“With 2FA in place you’re instantly providing yourself and company with a second wall of defence thus keeping hackers at bay”.
Which Two Factor Authentication is best? (providers)
At LaneSystems we are currently using Microsoft Authenticator. The app is free to download, via Google Play and the Apple Store. Once downloaded it’s easy to sign into accounts with a pin, your fingerprint or face recognition. You can even choose the use of two options for even greater security and peace of mind. Another commonly used 2FA app is Google Authenticator. If you’re interested in learning about the best apps available, this article has put together a list of the top 5.
As if that’s not enough;
There’s also LastPass. This app is fantastic not only for storing and generating passwords securely, it also allows them to be shared. This brings us nicely onto;
Password Manager, What is This?
Surely we all know someone who has a little book stored away. This little book holds every single password ever created and used! Effective? Perhaps, but what happens should this be lost? We have even come across people who keep passwords in a document on their laptop or PC; still far from ideal.
As the number of online shops, services and platforms increase it becomes extremely tempting to click the ‘remember password’ button.
“Easy for you and extremely easy for the hacker”.
You’ve just made yourself a hacker’s dream come true! So how does a password manager help you out of this protection pickle?
Let’s look further at LastPass.
As part of its free offer, LastPass can be downloaded as an app and on a browser. Here you’re able to access saved passwords across all devices. Key features include:
- One-to-One Sharing
- Save & Fill Passwords
- Password Generator
- Secure Notes
- Security Challenge
- Multi-Factor Authentication
- Security Dashboard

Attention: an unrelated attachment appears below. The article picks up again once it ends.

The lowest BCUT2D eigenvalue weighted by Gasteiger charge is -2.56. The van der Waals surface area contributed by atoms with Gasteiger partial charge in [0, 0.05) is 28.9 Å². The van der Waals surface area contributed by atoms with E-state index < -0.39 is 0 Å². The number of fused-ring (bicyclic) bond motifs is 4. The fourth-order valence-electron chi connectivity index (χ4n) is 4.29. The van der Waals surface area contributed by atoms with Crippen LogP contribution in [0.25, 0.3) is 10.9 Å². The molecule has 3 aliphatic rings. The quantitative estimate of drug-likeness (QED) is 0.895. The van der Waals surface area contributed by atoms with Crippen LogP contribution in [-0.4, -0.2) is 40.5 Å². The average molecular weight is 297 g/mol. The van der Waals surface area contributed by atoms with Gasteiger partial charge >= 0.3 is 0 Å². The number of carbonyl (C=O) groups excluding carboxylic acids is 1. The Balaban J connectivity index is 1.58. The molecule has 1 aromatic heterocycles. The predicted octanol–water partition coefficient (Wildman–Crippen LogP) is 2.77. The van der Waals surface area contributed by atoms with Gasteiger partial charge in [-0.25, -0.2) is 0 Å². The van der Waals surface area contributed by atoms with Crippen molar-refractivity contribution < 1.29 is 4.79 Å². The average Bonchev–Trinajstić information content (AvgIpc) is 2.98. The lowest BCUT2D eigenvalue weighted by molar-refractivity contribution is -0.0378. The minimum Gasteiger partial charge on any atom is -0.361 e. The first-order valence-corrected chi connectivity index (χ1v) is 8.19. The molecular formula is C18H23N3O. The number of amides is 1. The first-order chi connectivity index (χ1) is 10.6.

In case you might be asking yourself;
‘How do you know this app is successful’? We have trialled LastPass ourselves at LaneSystem finding it to be secure and extremely useful. New passwords were generated easily and as an IT company we require these regularly on a daily basis. We gained instant peace of mind that should one account experience a breach it would be very unlikely others would follow suit.
How do password managers store passwords?
We’ll stick with LastPass as our example. Its website boasts:
“We’ve implemented AES-256-bit encryption with PBKDF2 SHA-256 and salted hashes to ensure complete security in the cloud. You will create a password manager account with an email address and a strong master password to locally-generate a unique encryption key. Your data is encrypted and decrypted at the device level. Data stored in your vault is kept secret, even from LastPass. Your master password, and the keys used to encrypt anQuote taken from: https://www.lastpass.com/how-lastpass-works
But wait, we have something else to tell you;
Have you been Pwned? We highly recommend a little peak before deciding to stick with your current, repetitive password. Have I Been Pwned is not only fantastic, it’s a free website that tells you instantly if an account has been breached in some way.
A search using one of our managers personal email addresses revealed seven breaches linked to her email account ranging from 2012 to 2019, one of which related to LinkedIn. Thankfully, all her passwords differ meaning no further issues were experienced across other accounts.
If you’re still not convinced when it comes to 2FA and password managers, speak with us. There’s certainly a few horror stories we can share!